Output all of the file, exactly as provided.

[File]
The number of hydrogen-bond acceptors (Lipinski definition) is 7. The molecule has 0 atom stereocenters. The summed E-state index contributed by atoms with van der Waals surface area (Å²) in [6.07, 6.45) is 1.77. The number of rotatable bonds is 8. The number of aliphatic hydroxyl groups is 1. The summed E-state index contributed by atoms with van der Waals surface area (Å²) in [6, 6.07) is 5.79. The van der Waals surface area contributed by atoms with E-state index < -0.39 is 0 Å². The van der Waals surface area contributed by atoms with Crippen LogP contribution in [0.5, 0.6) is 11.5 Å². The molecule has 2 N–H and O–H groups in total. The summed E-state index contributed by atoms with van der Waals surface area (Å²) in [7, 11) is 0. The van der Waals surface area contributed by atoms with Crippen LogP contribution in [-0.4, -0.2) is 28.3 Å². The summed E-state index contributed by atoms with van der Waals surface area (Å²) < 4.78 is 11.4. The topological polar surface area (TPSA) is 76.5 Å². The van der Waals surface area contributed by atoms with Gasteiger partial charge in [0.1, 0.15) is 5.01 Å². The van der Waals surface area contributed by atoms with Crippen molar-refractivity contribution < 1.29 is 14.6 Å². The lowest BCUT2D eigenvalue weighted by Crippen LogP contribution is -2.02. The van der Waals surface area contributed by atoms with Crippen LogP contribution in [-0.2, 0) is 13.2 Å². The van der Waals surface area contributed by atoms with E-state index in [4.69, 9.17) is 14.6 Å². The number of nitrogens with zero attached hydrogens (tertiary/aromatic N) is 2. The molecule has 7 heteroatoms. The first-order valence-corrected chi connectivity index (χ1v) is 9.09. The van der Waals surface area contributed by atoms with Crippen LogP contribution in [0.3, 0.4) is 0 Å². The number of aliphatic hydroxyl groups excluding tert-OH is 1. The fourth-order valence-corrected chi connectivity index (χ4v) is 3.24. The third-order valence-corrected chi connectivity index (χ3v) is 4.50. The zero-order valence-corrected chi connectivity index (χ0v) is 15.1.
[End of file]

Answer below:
The number of hydrogen-bond acceptors (Lipinski definition) is 7. The molecule has 0 atom stereocenters. The summed E-state index contributed by atoms with van der Waals surface area (Å²) in [6.07, 6.45) is 1.77. The number of rotatable bonds is 8. The number of aliphatic hydroxyl groups is 1. The summed E-state index contributed by atoms with van der Waals surface area (Å²) in [6, 6.07) is 5.79. The van der Waals surface area contributed by atoms with E-state index < -0.39 is 0 Å². The van der Waals surface area contributed by atoms with Crippen LogP contribution in [0.5, 0.6) is 11.5 Å². The molecule has 2 N–H and O–H groups in total. The summed E-state index contributed by atoms with van der Waals surface area (Å²) in [7, 11) is 0. The van der Waals surface area contributed by atoms with Crippen LogP contribution in [-0.4, -0.2) is 28.3 Å². The summed E-state index contributed by atoms with van der Waals surface area (Å²) < 4.78 is 11.4. The topological polar surface area (TPSA) is 76.5 Å². The van der Waals surface area contributed by atoms with Gasteiger partial charge in [0.1, 0.15) is 5.01 Å². The van der Waals surface area contributed by atoms with Crippen molar-refractivity contribution < 1.29 is 14.6 Å². The lowest BCUT2D eigenvalue weighted by Crippen LogP contribution is -2.02. The van der Waals surface area contributed by atoms with Crippen LogP contribution in [-0.2, 0) is 13.2 Å². The van der Waals surface area contributed by atoms with E-state index in [4.69, 9.17) is 14.6 Å². The number of nitrogens with zero attached hydrogens (tertiary/aromatic N) is 2. The molecule has 7 heteroatoms. The first-order valence-corrected chi connectivity index (χ1v) is 9.09. The van der Waals surface area contributed by atoms with Crippen LogP contribution in [0.3, 0.4) is 0 Å². The number of aliphatic hydroxyl groups excluding tert-OH is 1. The fourth-order valence-corrected chi connectivity index (χ4v) is 3.24. The third-order valence-corrected chi connectivity index (χ3v) is 4.50. The zero-order valence-corrected chi connectivity index (χ0v) is 15.1.